English translation of Heinrich Heine's The Lorelei:
I do not know what it means,
That I am so sadly inclined;
A fairy tale of old, it seems,
preoccupies my mind.
The air is cool and darkening,
And peacefully flows the Rhine,
The mountain top is sparkling,
The twilight sunbeams shine.
The fairest maid is reclining,
In wondrous beauty up there;
Her golden jewels are shining,
She combs her golden hair.
She combs it with a golden comb,
And therewith sings a song;
It casts a spell on the gloaming,
Melodious and strong.
The boatman in his little boat
is seized by wild delights;
He looks not upon the rocks,
looks only up to wondrous heights.
Both vessel and man before long
By the waves to their ends were flung;
And none of this if not for the song
The Lorelei had sung.
Attempts at translation are inevitably untrue to the poem. Based on the fable wherein sailors are pitched to their deaths by the distraction of the beautiful woman overhead, this poem is frequently understood as a wry response to Goethe's Faust. The final line of Faust, and perhaps the most famous in the history of German literature, is usually remembered in English as: "The eternal feminine draws us onward/upward." Goethe meant this in the traditional romantic sense: the mystery of woman is compelling, adds something like motivation to man's being (or whatever, it's not a line I can unpack with any confidence). Anyway, Heine is responding wittily to Goethe by drawing a picture of him staring up into the shining mountain top in the last sunbeams of twilight, gaping slack-jawed at the sexy lady, his boat straying to its doom.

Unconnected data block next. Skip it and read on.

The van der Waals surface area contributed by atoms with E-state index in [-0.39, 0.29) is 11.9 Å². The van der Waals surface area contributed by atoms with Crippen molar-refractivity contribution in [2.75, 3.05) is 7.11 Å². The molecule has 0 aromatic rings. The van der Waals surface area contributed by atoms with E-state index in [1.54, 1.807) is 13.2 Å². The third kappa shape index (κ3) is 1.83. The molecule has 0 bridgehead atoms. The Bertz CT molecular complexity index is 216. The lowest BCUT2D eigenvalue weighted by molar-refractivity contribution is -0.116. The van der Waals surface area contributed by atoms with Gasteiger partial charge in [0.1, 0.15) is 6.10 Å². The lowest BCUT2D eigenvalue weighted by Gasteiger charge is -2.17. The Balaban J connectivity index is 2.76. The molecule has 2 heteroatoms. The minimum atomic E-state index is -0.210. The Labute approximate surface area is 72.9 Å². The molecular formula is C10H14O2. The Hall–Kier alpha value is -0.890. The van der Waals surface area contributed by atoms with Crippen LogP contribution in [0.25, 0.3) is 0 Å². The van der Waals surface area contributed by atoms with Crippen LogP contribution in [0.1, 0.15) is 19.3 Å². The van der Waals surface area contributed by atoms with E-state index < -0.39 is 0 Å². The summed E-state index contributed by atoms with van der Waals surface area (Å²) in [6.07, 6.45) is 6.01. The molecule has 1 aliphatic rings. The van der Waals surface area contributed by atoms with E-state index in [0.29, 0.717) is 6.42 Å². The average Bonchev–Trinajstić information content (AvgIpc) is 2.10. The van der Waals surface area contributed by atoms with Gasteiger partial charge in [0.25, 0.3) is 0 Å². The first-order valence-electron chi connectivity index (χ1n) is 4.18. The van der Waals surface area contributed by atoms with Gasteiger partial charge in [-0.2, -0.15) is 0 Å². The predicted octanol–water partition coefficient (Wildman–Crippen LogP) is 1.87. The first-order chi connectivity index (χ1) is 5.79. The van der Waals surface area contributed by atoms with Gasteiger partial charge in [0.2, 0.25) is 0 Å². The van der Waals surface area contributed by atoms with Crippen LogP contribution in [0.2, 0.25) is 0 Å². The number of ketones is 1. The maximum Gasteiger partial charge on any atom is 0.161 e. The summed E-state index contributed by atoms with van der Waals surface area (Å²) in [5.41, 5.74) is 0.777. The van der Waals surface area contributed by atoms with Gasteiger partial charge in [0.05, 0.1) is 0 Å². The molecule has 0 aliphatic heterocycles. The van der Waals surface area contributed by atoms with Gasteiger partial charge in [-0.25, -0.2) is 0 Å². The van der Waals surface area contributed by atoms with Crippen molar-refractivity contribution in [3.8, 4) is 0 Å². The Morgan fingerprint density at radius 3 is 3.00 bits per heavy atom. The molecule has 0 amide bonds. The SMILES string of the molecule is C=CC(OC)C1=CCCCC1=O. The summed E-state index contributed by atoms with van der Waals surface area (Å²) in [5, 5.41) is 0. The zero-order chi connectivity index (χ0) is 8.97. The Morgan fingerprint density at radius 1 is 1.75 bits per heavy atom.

Anacreon mentions that not even the Nazis could look away from the poetry of Heine, so seductive it was. But something else springs to mind when I hear Heine's name in this context: outside of Humboldt-Universität in Berlin, the square known as Babelplatz. Here it was that the Nazis held their first official book-burning, and here it is that Israeli artist Micha Ullman's memorial is on display today. A window in the floor of the square opens up to a well-lit, pale white room, the walls of which are lined with empty bookshelves. The inscription quotes Heine. It reads: "Where books are burned, so one day will people be burned as well."
Heine died in 1856.
Translation note: Though the translation above sucks, I find it better than any I'm able to find on the Internet. If you have any advice on potential improvements, I'd be happy to hear it.